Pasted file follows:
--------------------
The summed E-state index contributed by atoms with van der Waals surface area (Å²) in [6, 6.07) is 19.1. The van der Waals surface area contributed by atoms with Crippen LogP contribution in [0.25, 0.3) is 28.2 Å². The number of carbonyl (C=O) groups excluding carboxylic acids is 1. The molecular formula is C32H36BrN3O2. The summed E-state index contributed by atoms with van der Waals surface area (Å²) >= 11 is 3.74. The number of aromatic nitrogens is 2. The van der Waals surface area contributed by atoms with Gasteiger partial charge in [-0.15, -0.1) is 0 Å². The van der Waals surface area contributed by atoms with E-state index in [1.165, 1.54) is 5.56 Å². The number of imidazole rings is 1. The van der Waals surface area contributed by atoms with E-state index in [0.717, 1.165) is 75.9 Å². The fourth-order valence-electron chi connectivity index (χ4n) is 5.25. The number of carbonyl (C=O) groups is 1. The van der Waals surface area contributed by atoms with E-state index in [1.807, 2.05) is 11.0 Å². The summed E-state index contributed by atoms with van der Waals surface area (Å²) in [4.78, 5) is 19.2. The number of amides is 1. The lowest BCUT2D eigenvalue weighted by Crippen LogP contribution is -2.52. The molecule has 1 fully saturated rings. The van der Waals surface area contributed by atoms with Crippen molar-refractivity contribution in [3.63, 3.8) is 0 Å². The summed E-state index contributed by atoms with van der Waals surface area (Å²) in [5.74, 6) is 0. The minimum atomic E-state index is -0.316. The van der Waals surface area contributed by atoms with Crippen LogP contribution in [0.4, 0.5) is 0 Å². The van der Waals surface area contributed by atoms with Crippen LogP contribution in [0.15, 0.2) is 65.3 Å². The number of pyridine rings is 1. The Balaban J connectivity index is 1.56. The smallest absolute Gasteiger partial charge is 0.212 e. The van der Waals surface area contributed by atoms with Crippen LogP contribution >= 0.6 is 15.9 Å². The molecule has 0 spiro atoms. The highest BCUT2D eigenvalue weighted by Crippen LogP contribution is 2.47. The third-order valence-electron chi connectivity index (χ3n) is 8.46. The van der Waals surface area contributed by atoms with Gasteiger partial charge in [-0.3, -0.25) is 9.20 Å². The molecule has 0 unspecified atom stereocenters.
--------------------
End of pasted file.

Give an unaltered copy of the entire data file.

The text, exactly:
The summed E-state index contributed by atoms with van der Waals surface area (Å²) in [6, 6.07) is 19.1. The van der Waals surface area contributed by atoms with Crippen LogP contribution in [0.25, 0.3) is 28.2 Å². The number of carbonyl (C=O) groups excluding carboxylic acids is 1. The molecular formula is C32H36BrN3O2. The summed E-state index contributed by atoms with van der Waals surface area (Å²) >= 11 is 3.74. The number of aromatic nitrogens is 2. The van der Waals surface area contributed by atoms with Gasteiger partial charge in [-0.15, -0.1) is 0 Å². The van der Waals surface area contributed by atoms with E-state index in [1.165, 1.54) is 5.56 Å². The number of imidazole rings is 1. The van der Waals surface area contributed by atoms with E-state index in [0.717, 1.165) is 75.9 Å². The fourth-order valence-electron chi connectivity index (χ4n) is 5.25. The number of carbonyl (C=O) groups is 1. The van der Waals surface area contributed by atoms with E-state index in [1.807, 2.05) is 11.0 Å². The summed E-state index contributed by atoms with van der Waals surface area (Å²) in [4.78, 5) is 19.2. The number of amides is 1. The lowest BCUT2D eigenvalue weighted by Crippen LogP contribution is -2.52. The molecule has 1 fully saturated rings. The van der Waals surface area contributed by atoms with Crippen molar-refractivity contribution in [3.63, 3.8) is 0 Å². The summed E-state index contributed by atoms with van der Waals surface area (Å²) in [5.74, 6) is 0. The minimum atomic E-state index is -0.316. The van der Waals surface area contributed by atoms with Crippen LogP contribution in [0.4, 0.5) is 0 Å². The van der Waals surface area contributed by atoms with Crippen LogP contribution in [0.15, 0.2) is 65.3 Å². The number of pyridine rings is 1. The Balaban J connectivity index is 1.56. The smallest absolute Gasteiger partial charge is 0.212 e. The van der Waals surface area contributed by atoms with Crippen LogP contribution >= 0.6 is 15.9 Å². The molecule has 0 spiro atoms. The highest BCUT2D eigenvalue weighted by Crippen LogP contribution is 2.47. The third-order valence-electron chi connectivity index (χ3n) is 8.46. The van der Waals surface area contributed by atoms with Gasteiger partial charge in [-0.3, -0.25) is 9.20 Å². The molecule has 0 unspecified atom stereocenters.